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Ashlee Rowe

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Ashlee H. Rowe

 

Assistant Professor of Biology

Ph.D., Zoology (Genetics, Behavior) 

North Carolina State University, 2004

 

 


Email:      ahrowe@ou.edu
Phone:         405-325-5465
Fax:             405-325-6202
Office:    Richards Hall 207

website

Research

MOLECULAR NEUROPHYSIOLOGY OF SENSORY ADAPTATIONS and BEHAVIOR

How do changes in gene structure and expression produce physiological changes that underlie complex behaviors? My lab addresses this question by investigating the molecular and physiological mechanisms of sensory and neuromuscular adaptations underlying predatory behavior (risk assessment, prey choice, prey-specific attack behavior, adaptation to prey defenses, learning, aversive conditioning). We study predator-prey interactions because they rely on fast, specialized sensory inputs and neuromuscular responses, and we focus on ion channels because they encode sensory information and regulate responses to stimuli. Interactions between carnivorous scorpion mice (a.k.a. grasshopper mice) and their chemically defended prey (scorpions, darkling beetles, centipedes, tarantulas) provide a powerful, ecologically relevant model for examining the role of neurotoxins and their ion channel targets in the evolution of adaptations that mediate predatory behavior.

Model System: Scorpions, darkling beetles, centipedes and tarantulas produce complex mixtures of neurotoxins (peptides, chemical compounds) that bind ion channels in sensory and neuromuscular systems, disrupting neuronal signaling and muscle contraction. Toxins that target ion channels (Na+, K+, TRPA1, TRPV1) in sensory systems induce burning pain and sensitivity to touch, while toxins that target channels in motor neurons and skeletal muscle cause paralysis, seizures and death. Pain and death impose strong selection on predators, thus driving the evolution of adaptations that mediate interactions between chemically defended arthropods and their opponents. For example, scorpion mice have evolved resistance to multiple toxins via changes to ion channels in their sensory and motor neurons, and skeletal muscle.

Current projects: 1) Characterize peptides and chemicals that target ion channels, with a focus on Na+, K+, TRPA1, TRPV1; 2) determine how changes in the structure, function and expression of channels impart toxin resistance to predators; 3) determine how modifications to sensory and neuromuscular systems shape predatory behavior. Our system is highly tractable because we study interactions between grasshopper mice and their prey in both natural habitats and the laboratory. We use biochemical techniques to isolate peptides and chemicals, and then combine electrophysiology of ion channels and tissues with behavioral analyses to characterize the effects of toxins on sensory and neuromuscular systems. Because toxins act as stimuli that select for variants of genes encoding ion channels in grasshopper mice, we use cloning, site-directed mutagenesis and an expression system to assess the functional consequences of structurally modified channels. Moreover, we can measure the fitness consequences and physiological tradeoffs associated with toxin resistance¬≠.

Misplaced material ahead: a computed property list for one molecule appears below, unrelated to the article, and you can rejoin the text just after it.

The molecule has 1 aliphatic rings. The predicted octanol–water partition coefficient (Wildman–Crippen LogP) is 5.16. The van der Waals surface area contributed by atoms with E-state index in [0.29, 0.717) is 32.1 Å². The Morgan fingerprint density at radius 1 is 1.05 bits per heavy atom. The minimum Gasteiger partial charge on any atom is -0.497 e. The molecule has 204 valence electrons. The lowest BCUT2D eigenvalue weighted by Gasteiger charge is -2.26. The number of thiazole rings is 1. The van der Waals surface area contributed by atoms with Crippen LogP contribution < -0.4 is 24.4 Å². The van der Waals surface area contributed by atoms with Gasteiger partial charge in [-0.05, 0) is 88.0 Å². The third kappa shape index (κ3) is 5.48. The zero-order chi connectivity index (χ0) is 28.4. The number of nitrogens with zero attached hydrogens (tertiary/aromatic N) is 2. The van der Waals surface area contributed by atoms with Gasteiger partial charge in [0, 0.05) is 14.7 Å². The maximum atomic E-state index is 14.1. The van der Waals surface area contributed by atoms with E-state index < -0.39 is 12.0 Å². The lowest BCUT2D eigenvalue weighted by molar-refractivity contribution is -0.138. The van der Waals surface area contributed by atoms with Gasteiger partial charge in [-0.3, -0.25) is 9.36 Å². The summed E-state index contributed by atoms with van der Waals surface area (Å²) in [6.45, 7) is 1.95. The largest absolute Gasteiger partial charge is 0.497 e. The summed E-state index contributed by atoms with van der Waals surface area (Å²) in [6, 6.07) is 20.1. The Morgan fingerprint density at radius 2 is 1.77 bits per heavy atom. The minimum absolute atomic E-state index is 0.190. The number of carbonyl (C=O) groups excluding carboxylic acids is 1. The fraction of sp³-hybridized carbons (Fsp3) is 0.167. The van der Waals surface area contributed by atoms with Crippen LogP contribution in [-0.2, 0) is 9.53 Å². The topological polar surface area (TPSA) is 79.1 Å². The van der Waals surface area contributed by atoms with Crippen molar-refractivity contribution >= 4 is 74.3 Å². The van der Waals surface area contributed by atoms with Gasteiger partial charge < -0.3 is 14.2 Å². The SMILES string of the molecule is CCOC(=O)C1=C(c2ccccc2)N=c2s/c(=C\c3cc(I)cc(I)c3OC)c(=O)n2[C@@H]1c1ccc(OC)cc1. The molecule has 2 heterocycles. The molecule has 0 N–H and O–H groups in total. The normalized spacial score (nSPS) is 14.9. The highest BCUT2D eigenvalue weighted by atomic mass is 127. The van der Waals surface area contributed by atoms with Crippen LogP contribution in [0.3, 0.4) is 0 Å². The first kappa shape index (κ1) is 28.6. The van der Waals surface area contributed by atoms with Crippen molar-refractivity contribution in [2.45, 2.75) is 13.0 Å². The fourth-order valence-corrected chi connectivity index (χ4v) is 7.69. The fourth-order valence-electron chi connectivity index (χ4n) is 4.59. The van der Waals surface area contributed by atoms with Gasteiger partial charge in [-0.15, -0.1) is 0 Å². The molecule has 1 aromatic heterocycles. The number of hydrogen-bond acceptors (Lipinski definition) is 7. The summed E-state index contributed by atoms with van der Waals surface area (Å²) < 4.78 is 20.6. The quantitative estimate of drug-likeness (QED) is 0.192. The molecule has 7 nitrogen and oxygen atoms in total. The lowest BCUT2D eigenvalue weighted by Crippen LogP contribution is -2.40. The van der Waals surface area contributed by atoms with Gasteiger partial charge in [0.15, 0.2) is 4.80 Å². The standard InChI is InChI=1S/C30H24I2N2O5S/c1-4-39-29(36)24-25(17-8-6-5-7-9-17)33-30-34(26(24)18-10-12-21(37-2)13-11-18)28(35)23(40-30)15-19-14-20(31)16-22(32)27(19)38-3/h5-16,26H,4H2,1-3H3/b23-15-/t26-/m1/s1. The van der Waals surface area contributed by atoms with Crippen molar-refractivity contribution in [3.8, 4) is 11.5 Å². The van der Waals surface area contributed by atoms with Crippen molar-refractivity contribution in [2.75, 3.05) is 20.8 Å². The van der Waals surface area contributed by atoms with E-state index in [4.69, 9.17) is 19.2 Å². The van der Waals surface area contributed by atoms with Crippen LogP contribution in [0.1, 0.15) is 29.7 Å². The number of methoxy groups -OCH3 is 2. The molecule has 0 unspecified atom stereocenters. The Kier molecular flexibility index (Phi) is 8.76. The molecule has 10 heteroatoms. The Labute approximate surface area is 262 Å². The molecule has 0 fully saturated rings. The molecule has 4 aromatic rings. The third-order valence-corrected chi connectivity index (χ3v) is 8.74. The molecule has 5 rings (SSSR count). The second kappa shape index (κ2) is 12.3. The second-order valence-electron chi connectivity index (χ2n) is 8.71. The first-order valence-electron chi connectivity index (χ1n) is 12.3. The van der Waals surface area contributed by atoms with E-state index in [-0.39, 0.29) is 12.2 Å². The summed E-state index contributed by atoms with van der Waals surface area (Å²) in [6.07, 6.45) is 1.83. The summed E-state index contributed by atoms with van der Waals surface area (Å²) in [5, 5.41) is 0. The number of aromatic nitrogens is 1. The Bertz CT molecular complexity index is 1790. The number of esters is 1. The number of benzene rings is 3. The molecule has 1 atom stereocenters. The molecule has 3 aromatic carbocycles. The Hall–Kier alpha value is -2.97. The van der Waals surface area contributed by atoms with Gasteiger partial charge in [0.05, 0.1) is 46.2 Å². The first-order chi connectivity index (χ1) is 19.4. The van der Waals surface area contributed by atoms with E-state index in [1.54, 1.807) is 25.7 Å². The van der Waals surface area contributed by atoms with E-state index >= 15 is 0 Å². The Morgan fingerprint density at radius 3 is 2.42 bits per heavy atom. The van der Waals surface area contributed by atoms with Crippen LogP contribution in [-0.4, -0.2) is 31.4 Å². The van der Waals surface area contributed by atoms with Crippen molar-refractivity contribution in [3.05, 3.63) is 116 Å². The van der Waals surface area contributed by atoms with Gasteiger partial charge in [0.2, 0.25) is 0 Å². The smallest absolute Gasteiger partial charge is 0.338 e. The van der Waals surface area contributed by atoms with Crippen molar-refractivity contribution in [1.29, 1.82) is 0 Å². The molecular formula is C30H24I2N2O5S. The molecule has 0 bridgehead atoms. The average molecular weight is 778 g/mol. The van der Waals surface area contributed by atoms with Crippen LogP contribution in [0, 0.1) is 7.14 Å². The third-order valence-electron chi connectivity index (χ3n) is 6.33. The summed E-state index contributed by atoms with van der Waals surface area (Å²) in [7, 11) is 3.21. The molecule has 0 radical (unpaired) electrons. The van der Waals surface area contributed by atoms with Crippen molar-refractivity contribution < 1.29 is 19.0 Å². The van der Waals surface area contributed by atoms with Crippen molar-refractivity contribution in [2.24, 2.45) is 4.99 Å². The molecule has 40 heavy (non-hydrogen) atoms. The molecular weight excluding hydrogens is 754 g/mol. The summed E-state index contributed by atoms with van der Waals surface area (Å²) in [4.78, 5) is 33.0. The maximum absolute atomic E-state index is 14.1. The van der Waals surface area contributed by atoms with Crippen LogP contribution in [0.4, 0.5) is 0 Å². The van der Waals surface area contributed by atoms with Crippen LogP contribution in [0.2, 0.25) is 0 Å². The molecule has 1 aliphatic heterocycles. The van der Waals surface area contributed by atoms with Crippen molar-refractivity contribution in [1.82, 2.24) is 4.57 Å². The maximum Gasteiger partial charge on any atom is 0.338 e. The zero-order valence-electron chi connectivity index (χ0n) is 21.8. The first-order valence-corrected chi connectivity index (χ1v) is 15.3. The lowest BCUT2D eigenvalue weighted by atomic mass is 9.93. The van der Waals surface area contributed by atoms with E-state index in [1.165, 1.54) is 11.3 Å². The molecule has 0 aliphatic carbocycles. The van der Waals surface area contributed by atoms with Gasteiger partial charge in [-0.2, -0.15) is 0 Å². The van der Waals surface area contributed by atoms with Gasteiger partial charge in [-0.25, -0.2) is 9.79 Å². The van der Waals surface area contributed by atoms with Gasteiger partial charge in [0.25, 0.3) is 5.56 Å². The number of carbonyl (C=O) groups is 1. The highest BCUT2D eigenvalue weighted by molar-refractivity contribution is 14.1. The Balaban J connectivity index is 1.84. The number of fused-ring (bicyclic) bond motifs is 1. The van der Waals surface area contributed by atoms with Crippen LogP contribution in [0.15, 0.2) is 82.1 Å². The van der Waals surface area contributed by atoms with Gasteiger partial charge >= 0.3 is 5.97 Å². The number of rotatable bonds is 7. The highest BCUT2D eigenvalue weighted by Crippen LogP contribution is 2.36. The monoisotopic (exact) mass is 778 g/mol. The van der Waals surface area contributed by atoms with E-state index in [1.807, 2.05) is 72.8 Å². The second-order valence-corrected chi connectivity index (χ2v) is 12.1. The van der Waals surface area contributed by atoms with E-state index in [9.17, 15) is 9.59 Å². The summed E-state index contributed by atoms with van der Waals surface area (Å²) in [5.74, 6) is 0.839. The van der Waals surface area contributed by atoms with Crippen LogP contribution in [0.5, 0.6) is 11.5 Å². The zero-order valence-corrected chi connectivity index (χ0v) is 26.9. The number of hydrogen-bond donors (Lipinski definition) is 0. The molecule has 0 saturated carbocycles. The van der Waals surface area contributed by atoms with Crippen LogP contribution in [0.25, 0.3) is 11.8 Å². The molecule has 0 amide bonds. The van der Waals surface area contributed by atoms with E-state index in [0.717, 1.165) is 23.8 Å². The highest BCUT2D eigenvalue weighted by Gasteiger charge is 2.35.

My lab is currently accepting applications for graduate students and postdocs excited by sensory systems and behavior! 

Selected Publications

  • **Niermann, C.N., **Tate, T.G., **Suto, A.L., **Barajas, R., **White, H.A., **Guswiler, O.D., Secor, S.M., Rowe, A.H. and Rowe, M.P. (2020). Defensive venoms: is pain sufficient for predator deterrence? Toxins 12, 260:1-17. doi:10.3390/toxins12040260
  • Campbell, P., Arevalo, L., Martin, H., Chen, C., Sun, S., Rowe, A.H., Webster, M.S., Searle, J.B. and Pasch, B. (2019). Vocal divergence is concordant with genomic evidence for strong reproductive isolation in grasshopper mice (Onychomys). Ecology and Evolution 00:1-11. doi:10.1002/ece3.5770
  • Walcher, J., Ojeda-Alonso, J., Haseleu, J., Oosthuizen, M.K., Rowe, A.H., Bennett, N.C. and Lewin, G.R. (2018). Specialized mechanoreceptor systems in rodent glabrous skin. Journal of Physiology 596.20:4995-5016. doi:10.1113/JP276608
  • Holford, M., Daly, M. and Rowe, A. (2018). The intoxicating science of animal venom: what you need to know. World Economic Forum, Article part of the Annual Meeting of the Global Future Councils, Future Challenges in Science. https://www.weforum.org/agenda/2018/11/animal-venom-biochemical-science-kill-cure/